Roddy Scheer & Doug Moss
Indeed, around the turn of the millennium, the development of hydrogen fuel cells to power our transportation sector with renewable, non-polluting power was all the rage among environmentalists and techies alike. Fuel cells combine hydrogen and oxygen via an electrochemical reaction to make electricity, with water as the only “exhaust.” The first crude fuel cells were invented in England in the 1830s, but the technology really gained momentum in the 1960s when NASA developed them for the space program.
Unlike traditional batteries, which need to be regularly recharged, fuel cells operate continuously as long as they have a steady supply of oxygen and hydrogen. Oxygen is available anywhere and anytime from the air around us. Hydrogen, though also one of the planet’s most common elements, isn’t easily separated from the compound molecules it is usually part of. So, either gasification or electrolysis are used to separate the hydrogen out. But this requires copious amounts of energy, which is most often derived from fossil fuel sources, calling into question just how sustainable fuel cells actually may be.
Start-ups working on fuel cells for the auto industry (Ballard Power, Plug Power) became the darlings of investors in the 1990s and 2000s, but in the intervening two decades hybrids and EVs started to take over the auto sector instead of cars powered by hydrogen, and fuel cell makers shifted most of their attention to the aviation industry. So, what happened? Why aren’t we all driving around in fuel cell cars today?
One major hurdle was the lack of a refueling infrastructure. Internal combustion cars and trucks (and hybrids) can get gasoline at just about every other corner and highway exit across the country. Meanwhile, EV drivers just need an electrical outlet, one of the most ubiquitous pieces of “infrastructure” in our world, to recharge their cars’ batteries for the next 80-200 miles.
But if you do happen to drive one of the 300 fuel cell vehicles sold (or leased) in the U.S. in recent years—Toyota Mirai or Honda Clarity, to name a few, you’ll have to find a hydrogen refueling station to keep the road trip alive. And if you don’t live in California, home to 43 of the nation’s 48 hydrogen refueling stations thanks to the forward-looking state’s Clean Transportation Program, a fuel cell vehicle probably doesn’t make a lot of sense.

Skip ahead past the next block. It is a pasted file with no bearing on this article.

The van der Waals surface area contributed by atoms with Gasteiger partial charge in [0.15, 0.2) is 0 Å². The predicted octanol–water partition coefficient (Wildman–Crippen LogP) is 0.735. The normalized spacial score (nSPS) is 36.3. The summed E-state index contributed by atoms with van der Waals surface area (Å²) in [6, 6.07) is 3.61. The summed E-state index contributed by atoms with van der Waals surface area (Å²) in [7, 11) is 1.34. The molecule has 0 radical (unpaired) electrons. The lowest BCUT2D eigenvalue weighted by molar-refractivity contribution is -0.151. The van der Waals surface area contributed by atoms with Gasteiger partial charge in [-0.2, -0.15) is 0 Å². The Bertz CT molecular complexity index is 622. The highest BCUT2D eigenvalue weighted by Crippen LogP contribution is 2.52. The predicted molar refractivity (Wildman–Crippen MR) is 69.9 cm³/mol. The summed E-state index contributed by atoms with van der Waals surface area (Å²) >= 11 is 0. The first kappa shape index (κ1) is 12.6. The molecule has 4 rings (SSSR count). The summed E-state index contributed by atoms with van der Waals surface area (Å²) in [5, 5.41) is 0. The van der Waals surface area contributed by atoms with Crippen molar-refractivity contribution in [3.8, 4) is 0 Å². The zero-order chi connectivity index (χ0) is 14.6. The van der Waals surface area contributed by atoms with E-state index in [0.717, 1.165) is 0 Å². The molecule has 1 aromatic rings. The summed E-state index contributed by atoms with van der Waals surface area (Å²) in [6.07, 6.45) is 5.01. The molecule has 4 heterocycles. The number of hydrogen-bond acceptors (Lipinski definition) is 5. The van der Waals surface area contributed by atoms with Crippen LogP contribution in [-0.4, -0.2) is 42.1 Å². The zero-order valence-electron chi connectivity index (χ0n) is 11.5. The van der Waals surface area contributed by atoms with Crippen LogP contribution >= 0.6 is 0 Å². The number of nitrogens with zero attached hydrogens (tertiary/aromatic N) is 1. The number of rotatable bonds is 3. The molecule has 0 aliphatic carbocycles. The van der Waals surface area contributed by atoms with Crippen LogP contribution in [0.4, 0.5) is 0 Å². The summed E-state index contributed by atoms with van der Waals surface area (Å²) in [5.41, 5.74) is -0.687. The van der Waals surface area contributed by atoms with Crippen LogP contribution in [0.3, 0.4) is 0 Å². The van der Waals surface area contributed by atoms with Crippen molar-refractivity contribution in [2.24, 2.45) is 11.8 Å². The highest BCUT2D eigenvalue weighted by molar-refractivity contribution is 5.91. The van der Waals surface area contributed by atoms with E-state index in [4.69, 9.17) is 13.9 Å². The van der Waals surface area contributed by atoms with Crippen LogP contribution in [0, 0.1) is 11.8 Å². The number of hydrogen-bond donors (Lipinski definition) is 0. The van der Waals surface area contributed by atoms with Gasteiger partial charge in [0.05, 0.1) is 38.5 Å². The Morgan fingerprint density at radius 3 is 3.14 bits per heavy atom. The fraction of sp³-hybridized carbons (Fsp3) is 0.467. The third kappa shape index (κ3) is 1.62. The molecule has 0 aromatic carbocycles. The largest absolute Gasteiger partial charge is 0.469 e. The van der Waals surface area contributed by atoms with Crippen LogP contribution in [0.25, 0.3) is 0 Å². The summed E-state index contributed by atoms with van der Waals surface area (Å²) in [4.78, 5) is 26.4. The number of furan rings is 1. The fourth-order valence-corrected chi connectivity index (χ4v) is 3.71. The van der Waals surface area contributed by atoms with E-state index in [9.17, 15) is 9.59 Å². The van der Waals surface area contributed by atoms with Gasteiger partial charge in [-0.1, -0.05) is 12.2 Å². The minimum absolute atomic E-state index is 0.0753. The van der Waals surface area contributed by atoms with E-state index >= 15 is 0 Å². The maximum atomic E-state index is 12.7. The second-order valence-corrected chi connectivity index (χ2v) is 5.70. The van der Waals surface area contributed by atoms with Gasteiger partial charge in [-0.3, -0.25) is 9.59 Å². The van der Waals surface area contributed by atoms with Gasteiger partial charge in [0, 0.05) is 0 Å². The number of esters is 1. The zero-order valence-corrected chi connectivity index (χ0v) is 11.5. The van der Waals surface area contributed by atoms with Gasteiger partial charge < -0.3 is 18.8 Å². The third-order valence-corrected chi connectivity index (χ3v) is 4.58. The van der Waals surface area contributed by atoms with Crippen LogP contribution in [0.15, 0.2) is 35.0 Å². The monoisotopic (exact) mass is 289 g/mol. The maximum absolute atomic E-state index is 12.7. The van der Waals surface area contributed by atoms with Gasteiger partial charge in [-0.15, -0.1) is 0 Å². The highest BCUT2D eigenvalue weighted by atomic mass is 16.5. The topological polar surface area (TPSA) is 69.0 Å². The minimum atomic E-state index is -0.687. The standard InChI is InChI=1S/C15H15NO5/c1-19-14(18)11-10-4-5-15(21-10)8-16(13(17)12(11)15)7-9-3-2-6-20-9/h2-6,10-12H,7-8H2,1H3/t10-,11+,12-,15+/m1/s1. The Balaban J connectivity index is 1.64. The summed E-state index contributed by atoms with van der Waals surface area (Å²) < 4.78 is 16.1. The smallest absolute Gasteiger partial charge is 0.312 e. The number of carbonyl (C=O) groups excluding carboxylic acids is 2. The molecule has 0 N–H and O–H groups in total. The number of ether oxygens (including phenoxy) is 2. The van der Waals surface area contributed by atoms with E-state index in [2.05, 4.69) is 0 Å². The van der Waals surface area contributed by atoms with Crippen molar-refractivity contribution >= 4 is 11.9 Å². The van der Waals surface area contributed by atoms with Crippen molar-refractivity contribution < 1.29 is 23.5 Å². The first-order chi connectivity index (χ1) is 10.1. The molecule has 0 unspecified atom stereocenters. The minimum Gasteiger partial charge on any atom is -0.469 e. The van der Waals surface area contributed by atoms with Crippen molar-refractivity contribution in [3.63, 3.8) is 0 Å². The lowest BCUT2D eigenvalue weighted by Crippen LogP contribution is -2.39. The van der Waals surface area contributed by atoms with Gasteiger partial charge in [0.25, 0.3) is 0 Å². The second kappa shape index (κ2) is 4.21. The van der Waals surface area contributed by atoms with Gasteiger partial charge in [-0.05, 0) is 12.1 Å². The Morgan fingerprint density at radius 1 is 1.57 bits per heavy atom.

While fuel cells may not have lived up to their initial hype as the future of the automotive transportation sector, they are playing an increasingly larger role in powering various aspects of the aviation and aerospace industries, where hydrogen production and refueling operations can be relatively centralized. Another growth area for fuel cells is stationary applications. Our existing natural gas distribution system could be modified to pipe hydrogen into our buildings to feed fuel cells to take care of our energy needs. While fuel cells alone may not be the answer to our environmental problems, they are proving to be one of the arrows in the quiver of those trying to be part of the solution.
CONTACTS: Fuel Cell Basics, fchea.org/fuelcells; “Why We Still Can’t Deliver on the Promise of Hydrogen Cars,” thedrive.com/tech/33408/why-we-still-cant-deliver-on-the-promise-of-hydrogen-cars; “Hydrogen Fuel is Getting Buzz, But Here’s Why It Hasn’t Gone Mainstream,” news.usc.edu/trojan-family/why-hydrogen-fuel-isnt-mainstream-as-fossil-fuel-alternative/; “What Ever Happened To Fuel Cells?” powermag.com/whatever-happened-to-fuel-cells/.
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